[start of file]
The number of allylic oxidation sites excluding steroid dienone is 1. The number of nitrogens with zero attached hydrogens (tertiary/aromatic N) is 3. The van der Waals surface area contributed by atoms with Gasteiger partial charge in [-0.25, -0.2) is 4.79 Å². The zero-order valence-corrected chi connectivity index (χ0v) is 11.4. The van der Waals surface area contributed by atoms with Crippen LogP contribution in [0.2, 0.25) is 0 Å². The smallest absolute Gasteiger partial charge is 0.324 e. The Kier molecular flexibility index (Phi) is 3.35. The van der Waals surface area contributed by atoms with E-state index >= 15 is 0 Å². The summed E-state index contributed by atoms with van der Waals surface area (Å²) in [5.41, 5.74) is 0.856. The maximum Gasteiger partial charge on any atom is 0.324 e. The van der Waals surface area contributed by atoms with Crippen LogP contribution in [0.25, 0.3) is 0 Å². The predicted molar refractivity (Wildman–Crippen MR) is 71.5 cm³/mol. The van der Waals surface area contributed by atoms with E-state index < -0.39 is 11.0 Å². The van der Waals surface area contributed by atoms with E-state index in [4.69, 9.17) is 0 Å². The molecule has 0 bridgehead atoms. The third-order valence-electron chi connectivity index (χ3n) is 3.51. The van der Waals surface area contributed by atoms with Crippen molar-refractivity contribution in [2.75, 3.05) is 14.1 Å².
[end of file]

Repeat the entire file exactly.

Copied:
The number of allylic oxidation sites excluding steroid dienone is 1. The number of nitrogens with zero attached hydrogens (tertiary/aromatic N) is 3. The van der Waals surface area contributed by atoms with Gasteiger partial charge in [-0.25, -0.2) is 4.79 Å². The zero-order valence-corrected chi connectivity index (χ0v) is 11.4. The van der Waals surface area contributed by atoms with Crippen LogP contribution in [0.2, 0.25) is 0 Å². The smallest absolute Gasteiger partial charge is 0.324 e. The Kier molecular flexibility index (Phi) is 3.35. The van der Waals surface area contributed by atoms with E-state index >= 15 is 0 Å². The summed E-state index contributed by atoms with van der Waals surface area (Å²) in [5.41, 5.74) is 0.856. The maximum Gasteiger partial charge on any atom is 0.324 e. The van der Waals surface area contributed by atoms with Crippen LogP contribution in [0.25, 0.3) is 0 Å². The predicted molar refractivity (Wildman–Crippen MR) is 71.5 cm³/mol. The van der Waals surface area contributed by atoms with E-state index < -0.39 is 11.0 Å². The van der Waals surface area contributed by atoms with E-state index in [4.69, 9.17) is 0 Å². The molecule has 0 bridgehead atoms. The third-order valence-electron chi connectivity index (χ3n) is 3.51. The van der Waals surface area contributed by atoms with Crippen molar-refractivity contribution in [2.75, 3.05) is 14.1 Å².